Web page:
Tag Archives: Shanghai

The Plum Rain of Shanghai

Seeing today’s weather I was on the brink of just staying at the hotel. Luckily a shopping center with Starbucks, Coffee Bean, and a lot of restaurants is attached 😉 But then I thought…maybe rain is a chance for some great shots and set out to the Bund to catch some tourists. It worked out. And pretty quickly. The Plum Rain is not heavy, but so fine that it blows everywhere. An umbrella is fairly useless. There is just 6 minutes between the first and the last photos shown here. Add 10 minutes on either side to get from a subway to the Bund and back and you have a good estimate of my time spent outside today 😉 Continue reading The Plum Rain of Shanghai

Expo 2010 – Gigantism Redefined

Today, eventually, was my first day at the Expo. My plan was to start in the late morning on the PuXi side, which supposingly was less crowded, and move over to the PuDong side only in the late afternoon, hoping that in the evening pavillion queues get shorter. Basically, I followed the area letters in reverse order, starting with E and planning to move all the way to A. The pavillions with the longest queues are all in A – Asia, which I would reach in the evening only. Than plan was good and I would recommend it again. I only spent a bit too much time in E and D, the PuXi side. Next time I switch over earlier. Continue reading Expo 2010 – Gigantism Redefined

Along the Shopping Routes

While I’ve never been much into shopping I have so much time that I can afford also checking out changes along the major tourist shopping routes, NanJing Lu and HuaiHai Lu. Only on my way back I learned from the news monitors on the metro that today there were “only” some 380.000 visitors to the Expo. So it would have been a good day for visiting the Expo, despite (or because?) it being a holiday. Now it’s too late…I will go tomorrow morning. Continue reading Along the Shopping Routes

Pudong Revisited

Wanted to see what it now looks like where I had lived some years ago. So I headed for Pudong, exiting the Metro at LuJiaZui, i.e. in the shadow of the tallest towers and all the fininancial high rises. Difficult to say if there are more of them now than back in 2007 😉 But the still very educating collection of yearly fish-eye photos from the top of Oriental Pearl Tower, which are arranged and displayed under the sail-like tent in the LuJiaZui Park told me: There are! But in fact…I wasn’t so much interested in them in detail. I walked around to check out the details. Continue reading Pudong Revisited

Shanghai cleaned up

Shanghai…finally…I’m back again in this city I’ve lived in for 2,5 years. I’ve longed to see Shanghai again. And now that I’m back I have the odd feeling of not having been away too long. Maybe that’s due to wrong expectations: Friends said Shanghai has changed dramatically. So I had expected not to recognize much any longer. But in my eyes it’s not that bad: While there definitely is a lot of changes these changes are “under the hood” (actually mostly underground ;)). True…there are certainly some new buildings, but I don’t see them as a radical change: There had been a lot of high rises. And now there are a few more. Continue reading Shanghai cleaned up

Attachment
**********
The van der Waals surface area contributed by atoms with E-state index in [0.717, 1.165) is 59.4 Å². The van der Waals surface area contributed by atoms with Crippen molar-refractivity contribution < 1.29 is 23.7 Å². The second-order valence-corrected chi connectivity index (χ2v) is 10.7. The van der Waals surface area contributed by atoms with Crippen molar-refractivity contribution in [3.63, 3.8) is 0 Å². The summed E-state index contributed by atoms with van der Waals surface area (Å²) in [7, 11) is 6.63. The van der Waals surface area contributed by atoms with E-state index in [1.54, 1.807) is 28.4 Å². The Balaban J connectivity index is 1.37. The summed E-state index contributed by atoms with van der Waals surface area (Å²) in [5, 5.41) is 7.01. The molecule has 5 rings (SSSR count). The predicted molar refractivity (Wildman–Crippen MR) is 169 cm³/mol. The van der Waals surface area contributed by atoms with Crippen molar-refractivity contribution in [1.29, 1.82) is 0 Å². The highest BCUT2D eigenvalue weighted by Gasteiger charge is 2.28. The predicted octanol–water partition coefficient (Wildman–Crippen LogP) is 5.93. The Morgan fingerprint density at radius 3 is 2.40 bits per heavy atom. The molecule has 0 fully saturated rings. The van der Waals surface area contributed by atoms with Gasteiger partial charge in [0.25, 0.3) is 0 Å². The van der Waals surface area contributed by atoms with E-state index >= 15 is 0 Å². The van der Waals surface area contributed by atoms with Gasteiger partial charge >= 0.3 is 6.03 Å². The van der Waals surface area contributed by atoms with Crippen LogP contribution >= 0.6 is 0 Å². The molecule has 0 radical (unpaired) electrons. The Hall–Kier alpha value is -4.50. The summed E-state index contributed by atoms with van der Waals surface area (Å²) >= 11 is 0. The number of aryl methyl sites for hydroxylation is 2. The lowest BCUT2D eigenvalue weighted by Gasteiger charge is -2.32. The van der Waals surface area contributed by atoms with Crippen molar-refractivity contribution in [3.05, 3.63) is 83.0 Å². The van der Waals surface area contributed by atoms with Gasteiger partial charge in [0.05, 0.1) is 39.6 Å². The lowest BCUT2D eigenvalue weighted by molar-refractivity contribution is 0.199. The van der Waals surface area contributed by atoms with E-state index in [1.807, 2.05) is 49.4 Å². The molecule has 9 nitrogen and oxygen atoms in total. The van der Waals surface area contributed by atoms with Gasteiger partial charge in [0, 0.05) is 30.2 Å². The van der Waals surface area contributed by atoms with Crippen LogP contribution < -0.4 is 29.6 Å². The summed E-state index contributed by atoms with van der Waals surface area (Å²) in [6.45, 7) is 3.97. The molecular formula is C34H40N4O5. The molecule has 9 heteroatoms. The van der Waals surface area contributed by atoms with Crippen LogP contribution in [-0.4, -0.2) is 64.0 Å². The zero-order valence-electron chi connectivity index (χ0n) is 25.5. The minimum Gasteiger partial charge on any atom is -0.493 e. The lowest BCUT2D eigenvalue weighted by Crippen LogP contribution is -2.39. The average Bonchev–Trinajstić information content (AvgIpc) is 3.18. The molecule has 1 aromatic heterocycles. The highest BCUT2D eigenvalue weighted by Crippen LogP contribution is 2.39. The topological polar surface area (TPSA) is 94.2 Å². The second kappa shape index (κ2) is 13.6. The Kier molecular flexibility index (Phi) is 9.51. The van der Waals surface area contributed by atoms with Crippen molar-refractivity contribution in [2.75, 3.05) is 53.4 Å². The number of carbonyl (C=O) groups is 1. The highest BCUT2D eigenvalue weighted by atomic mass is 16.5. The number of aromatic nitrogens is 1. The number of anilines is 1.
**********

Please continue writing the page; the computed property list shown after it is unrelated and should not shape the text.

Shanghai (III) Technology Museum / Ocean Aquarium

Science & Technology Musem

That’s a huge game hall. I had not expected to learn many new things as I believe I am staying fairly much up-to-date on popular science. I just wanted to see how they present it. In the majority of the cases of the permanent exhibition you can’t really say it would be a ‘presentation’. The makers of this museum have taken a very playful approach, which by itself is nothing bad. In my eyes, though, the plays and games offered to experience a science or technology concept will not transport much knowledge about the concept as such. My best examples were right next to each other in the computer technology section: Pattern Matching and Olfactory Recognition (identify objects by smelling). Continue reading Shanghai (III) Technology Museum / Ocean Aquarium

Shanghai (II) Gaudi / Urban Planning

Yesterday’s visit to Paulaner Bräuhaus together with a friend proved to be necessary: I had lost a bit good German habits, like speaking German fluently, or cheering before starting to drink a beer instead of just taking it in by myself right away when served. The Chesse-Krainer weren’t so authentic, though. Hm…as far as I remember, maybe I’m wrong on my memory, too. Continue reading Shanghai (II) Gaudi / Urban Planning

Shanghai (I) Closing the Loop

The loop is closed: I am back in Shanghai, sitting in a Starbucks Café and drinking one Cappucchino after the other. It is a good feeling…not because the Cappucchino is good (it is OK, but can by no means compete with a real Vietnamese coffee), but because it is so clean and relaxing an atmosphere: Just sitting without being bothered by any hawkers at all. Especially after fleeing Ho Chi Minh City. In fact, this 20-million-people city of Shanghai gave me an odd feeling of emptyness: Just walk on the clean and broad pavement in the direction wanted. Cross the streets with a surprising sense of safety at traffic lights. An odd statement after all my complaining about the mad Chinese traffic between the lines of many earlier articles. Forget it, in comparison China is a kindergarten’s traffic education site. It is a good feeling of safe, clean, straight-forward, and fast transportation when leaving Shanghai Pudong Int’l Airport with the first MagLev of the day at 300km/h (in early morning and late evening the trains run with reduced speed for noise reduction), switch to a surprisingly empty subway, which brings you into the heart of the city in a time you probably just managed to leave a Vietnamese Int’l airport. If, that is, your immigration runs as smooth as in China. These two contries are still worlds apart. Continue reading Shanghai (I) Closing the Loop